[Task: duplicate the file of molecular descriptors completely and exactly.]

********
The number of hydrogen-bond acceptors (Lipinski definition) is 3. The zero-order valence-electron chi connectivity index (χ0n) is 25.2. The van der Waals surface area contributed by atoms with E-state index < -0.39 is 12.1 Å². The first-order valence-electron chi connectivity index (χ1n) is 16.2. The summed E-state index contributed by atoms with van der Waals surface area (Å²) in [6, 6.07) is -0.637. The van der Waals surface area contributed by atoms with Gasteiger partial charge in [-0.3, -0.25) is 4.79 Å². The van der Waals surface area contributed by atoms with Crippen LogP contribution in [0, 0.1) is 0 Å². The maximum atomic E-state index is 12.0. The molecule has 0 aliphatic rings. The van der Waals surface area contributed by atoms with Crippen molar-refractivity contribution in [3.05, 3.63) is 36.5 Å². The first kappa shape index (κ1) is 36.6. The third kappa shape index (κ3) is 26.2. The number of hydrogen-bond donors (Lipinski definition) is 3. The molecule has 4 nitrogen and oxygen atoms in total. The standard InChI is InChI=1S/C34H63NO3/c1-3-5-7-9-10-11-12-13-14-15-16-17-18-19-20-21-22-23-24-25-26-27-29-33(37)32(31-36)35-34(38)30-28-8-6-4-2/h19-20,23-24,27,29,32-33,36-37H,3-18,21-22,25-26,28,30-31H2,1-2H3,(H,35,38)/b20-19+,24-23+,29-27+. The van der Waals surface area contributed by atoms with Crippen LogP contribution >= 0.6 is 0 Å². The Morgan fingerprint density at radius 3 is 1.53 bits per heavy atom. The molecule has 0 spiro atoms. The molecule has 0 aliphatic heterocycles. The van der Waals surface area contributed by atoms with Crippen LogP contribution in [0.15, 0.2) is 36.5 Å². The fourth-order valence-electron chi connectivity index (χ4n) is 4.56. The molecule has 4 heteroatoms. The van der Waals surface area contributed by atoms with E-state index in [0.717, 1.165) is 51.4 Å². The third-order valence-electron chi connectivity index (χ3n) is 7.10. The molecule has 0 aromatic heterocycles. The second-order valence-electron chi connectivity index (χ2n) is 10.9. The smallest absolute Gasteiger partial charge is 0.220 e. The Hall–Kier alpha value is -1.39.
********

The number of hydrogen-bond acceptors (Lipinski definition) is 3. The zero-order valence-electron chi connectivity index (χ0n) is 25.2. The van der Waals surface area contributed by atoms with E-state index < -0.39 is 12.1 Å². The first-order valence-electron chi connectivity index (χ1n) is 16.2. The summed E-state index contributed by atoms with van der Waals surface area (Å²) in [6, 6.07) is -0.637. The van der Waals surface area contributed by atoms with Gasteiger partial charge in [-0.3, -0.25) is 4.79 Å². The van der Waals surface area contributed by atoms with Crippen LogP contribution in [0, 0.1) is 0 Å². The maximum atomic E-state index is 12.0. The molecule has 0 aliphatic rings. The van der Waals surface area contributed by atoms with Crippen molar-refractivity contribution in [3.05, 3.63) is 36.5 Å². The first kappa shape index (κ1) is 36.6. The third kappa shape index (κ3) is 26.2. The number of hydrogen-bond donors (Lipinski definition) is 3. The molecule has 4 nitrogen and oxygen atoms in total. The standard InChI is InChI=1S/C34H63NO3/c1-3-5-7-9-10-11-12-13-14-15-16-17-18-19-20-21-22-23-24-25-26-27-29-33(37)32(31-36)35-34(38)30-28-8-6-4-2/h19-20,23-24,27,29,32-33,36-37H,3-18,21-22,25-26,28,30-31H2,1-2H3,(H,35,38)/b20-19+,24-23+,29-27+. The van der Waals surface area contributed by atoms with Crippen LogP contribution >= 0.6 is 0 Å². The Morgan fingerprint density at radius 3 is 1.53 bits per heavy atom. The molecule has 0 spiro atoms. The molecule has 0 aliphatic heterocycles. The van der Waals surface area contributed by atoms with Crippen LogP contribution in [0.15, 0.2) is 36.5 Å². The fourth-order valence-electron chi connectivity index (χ4n) is 4.56. The molecule has 4 heteroatoms. The van der Waals surface area contributed by atoms with E-state index in [0.717, 1.165) is 51.4 Å². The third-order valence-electron chi connectivity index (χ3n) is 7.10. The molecule has 0 aromatic heterocycles. The second-order valence-electron chi connectivity index (χ2n) is 10.9. The smallest absolute Gasteiger partial charge is 0.220 e. The Hall–Kier alpha value is -1.39.